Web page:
Governments are traditionally allowed to take certain actions that limit the use of your property. Typically, when the government intends to take your property for a public purpose, they institute a condemnation action using the power of eminent domain. The much more sinister “acquisition” is the governmental action that fails to result in a physical taking, but nonetheless indirectly and significantly impacts the landowner’s property. In these cases, an Ohio landowner may bring an action in inverse condemnation to hold the government responsible for the limitations it has placed on your property.


Inverse condemnation is traditionally an indirect interference with real or personal property by a public entity. For example, inverse condemnation actions have been successfully brought in the following situations:

  • Where government construction caused flooding on a property.
  • Where government construction caused sewage to escape onto a property.
  • Where government construction caused an interference with land stability.
  • Where government construction caused a significant impairment of access, or noise from overflying aircraft.


An often-ignored effect of government action is how zoning ordinances impact a person’s property. In certain instances, a change in a zoning ordinance may create a situation where the government has effectively “taken” the property without using the traditional condemnation process.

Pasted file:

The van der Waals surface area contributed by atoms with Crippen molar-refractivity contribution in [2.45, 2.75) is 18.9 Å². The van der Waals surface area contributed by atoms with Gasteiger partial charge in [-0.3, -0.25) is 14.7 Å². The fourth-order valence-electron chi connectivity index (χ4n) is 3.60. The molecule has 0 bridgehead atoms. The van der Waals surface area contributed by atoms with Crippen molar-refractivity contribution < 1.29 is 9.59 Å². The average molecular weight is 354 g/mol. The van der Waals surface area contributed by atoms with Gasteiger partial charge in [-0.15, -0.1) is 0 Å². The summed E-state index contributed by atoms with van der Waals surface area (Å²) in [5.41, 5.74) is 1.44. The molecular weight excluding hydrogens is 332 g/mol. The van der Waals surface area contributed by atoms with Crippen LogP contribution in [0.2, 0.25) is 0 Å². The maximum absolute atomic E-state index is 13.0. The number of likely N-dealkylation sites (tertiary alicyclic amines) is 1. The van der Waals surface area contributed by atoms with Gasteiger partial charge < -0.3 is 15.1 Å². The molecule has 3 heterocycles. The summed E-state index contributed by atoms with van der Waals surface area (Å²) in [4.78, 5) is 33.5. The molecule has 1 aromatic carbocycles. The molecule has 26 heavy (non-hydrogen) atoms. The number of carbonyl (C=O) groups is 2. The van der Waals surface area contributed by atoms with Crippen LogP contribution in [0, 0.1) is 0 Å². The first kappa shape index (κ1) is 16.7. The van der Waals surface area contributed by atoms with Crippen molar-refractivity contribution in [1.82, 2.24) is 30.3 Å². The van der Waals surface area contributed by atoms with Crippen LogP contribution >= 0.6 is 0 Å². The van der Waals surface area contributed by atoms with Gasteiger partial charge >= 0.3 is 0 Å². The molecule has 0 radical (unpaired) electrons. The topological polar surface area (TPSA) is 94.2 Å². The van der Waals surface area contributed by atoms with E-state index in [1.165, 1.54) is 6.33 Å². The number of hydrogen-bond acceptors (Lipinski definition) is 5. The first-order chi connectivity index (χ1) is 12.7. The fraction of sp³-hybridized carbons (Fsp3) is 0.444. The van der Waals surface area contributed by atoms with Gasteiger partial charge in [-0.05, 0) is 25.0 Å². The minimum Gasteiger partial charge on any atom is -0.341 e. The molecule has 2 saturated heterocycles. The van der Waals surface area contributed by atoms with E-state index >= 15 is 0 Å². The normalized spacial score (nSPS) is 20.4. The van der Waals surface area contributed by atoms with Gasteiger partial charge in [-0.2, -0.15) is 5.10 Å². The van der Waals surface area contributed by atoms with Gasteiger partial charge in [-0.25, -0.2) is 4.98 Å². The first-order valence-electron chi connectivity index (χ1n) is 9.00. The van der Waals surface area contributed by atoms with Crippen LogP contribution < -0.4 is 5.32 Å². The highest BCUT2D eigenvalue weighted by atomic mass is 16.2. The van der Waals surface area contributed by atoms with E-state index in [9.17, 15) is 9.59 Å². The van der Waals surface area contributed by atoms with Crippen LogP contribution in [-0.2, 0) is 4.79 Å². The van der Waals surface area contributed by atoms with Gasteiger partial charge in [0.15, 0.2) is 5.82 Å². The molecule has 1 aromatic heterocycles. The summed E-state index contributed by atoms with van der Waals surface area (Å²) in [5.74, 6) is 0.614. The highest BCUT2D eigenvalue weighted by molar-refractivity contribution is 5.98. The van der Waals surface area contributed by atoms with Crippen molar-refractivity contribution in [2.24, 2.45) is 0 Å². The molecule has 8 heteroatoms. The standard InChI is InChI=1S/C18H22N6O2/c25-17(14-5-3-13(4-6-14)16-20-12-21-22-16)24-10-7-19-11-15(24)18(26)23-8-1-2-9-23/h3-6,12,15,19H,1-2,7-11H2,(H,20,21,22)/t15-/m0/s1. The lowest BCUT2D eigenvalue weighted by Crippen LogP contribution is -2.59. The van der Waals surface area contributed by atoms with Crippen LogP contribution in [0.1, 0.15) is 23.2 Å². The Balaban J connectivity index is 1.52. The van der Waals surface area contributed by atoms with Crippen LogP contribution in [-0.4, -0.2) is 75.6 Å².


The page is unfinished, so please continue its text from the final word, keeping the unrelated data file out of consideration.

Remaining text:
A landowner can seek compensation in an eminent domain context where a zoning ordinance substantially interferes with the use of private property. In cases where the landowner alleges that the ordinance so interferes with the use of the property that it, in effect, constitutes a taking of the property, the landowner may prevail by proving that the ordinance has denied the landowner the economically viable use of his or her land. Goldberg Companies, Inc. v. Council of City of Richmond Heights, 81 Ohio St.3d 207 (Ohio 1998). If the landowner is able to prove the standard above, then he or she will be entitled to damages for the taking.

A good example of this type of taking can be seen in the context of setbacks. Setbacks are zoning requirements that state how far away from a road a building must be. If a condemning authority takes part of a person’s property and it causes the building to violate the mandated setback standards, then there has been a compensable taking. The property value has been significantly diminished because the owner of the property no longer has the ability to make any additions or structural alterations to the building due to its nonconforming nature.

In summary, when an eminent domain taking causes a property or buildings on a property to be in violation of applicable zoning ordinances, the fair market value of the entire building or property is included in the damage computation in the court’s determination of compensation for the take.